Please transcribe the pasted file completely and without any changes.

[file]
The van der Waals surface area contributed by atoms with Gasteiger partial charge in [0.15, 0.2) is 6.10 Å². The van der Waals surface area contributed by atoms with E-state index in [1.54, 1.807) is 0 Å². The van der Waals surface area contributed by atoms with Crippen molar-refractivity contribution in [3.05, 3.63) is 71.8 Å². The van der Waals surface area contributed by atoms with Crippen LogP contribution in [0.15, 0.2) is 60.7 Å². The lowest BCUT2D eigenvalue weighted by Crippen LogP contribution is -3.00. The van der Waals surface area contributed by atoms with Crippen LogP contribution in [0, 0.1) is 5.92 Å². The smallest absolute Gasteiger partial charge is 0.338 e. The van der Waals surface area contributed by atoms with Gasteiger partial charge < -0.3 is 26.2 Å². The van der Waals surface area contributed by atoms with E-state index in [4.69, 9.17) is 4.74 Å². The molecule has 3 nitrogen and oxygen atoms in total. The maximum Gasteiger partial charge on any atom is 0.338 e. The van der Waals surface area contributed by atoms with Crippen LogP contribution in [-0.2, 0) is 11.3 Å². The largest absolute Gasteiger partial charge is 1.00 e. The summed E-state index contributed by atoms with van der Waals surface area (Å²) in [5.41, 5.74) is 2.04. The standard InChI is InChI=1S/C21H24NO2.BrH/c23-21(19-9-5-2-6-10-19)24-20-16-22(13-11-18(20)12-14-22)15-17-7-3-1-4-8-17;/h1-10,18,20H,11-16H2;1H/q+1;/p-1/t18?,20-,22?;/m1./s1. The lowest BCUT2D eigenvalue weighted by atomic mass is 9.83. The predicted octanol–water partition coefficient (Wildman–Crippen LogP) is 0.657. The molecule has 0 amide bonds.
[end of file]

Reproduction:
The van der Waals surface area contributed by atoms with Gasteiger partial charge in [0.15, 0.2) is 6.10 Å². The van der Waals surface area contributed by atoms with E-state index in [1.54, 1.807) is 0 Å². The van der Waals surface area contributed by atoms with Crippen molar-refractivity contribution in [3.05, 3.63) is 71.8 Å². The van der Waals surface area contributed by atoms with Crippen LogP contribution in [0.15, 0.2) is 60.7 Å². The lowest BCUT2D eigenvalue weighted by Crippen LogP contribution is -3.00. The van der Waals surface area contributed by atoms with Crippen LogP contribution in [0, 0.1) is 5.92 Å². The smallest absolute Gasteiger partial charge is 0.338 e. The van der Waals surface area contributed by atoms with Gasteiger partial charge < -0.3 is 26.2 Å². The van der Waals surface area contributed by atoms with E-state index in [4.69, 9.17) is 4.74 Å². The molecule has 3 nitrogen and oxygen atoms in total. The maximum Gasteiger partial charge on any atom is 0.338 e. The van der Waals surface area contributed by atoms with Crippen LogP contribution in [-0.2, 0) is 11.3 Å². The largest absolute Gasteiger partial charge is 1.00 e. The summed E-state index contributed by atoms with van der Waals surface area (Å²) in [5.41, 5.74) is 2.04. The standard InChI is InChI=1S/C21H24NO2.BrH/c23-21(19-9-5-2-6-10-19)24-20-16-22(13-11-18(20)12-14-22)15-17-7-3-1-4-8-17;/h1-10,18,20H,11-16H2;1H/q+1;/p-1/t18?,20-,22?;/m1./s1. The lowest BCUT2D eigenvalue weighted by atomic mass is 9.83. The predicted octanol–water partition coefficient (Wildman–Crippen LogP) is 0.657. The molecule has 0 amide bonds.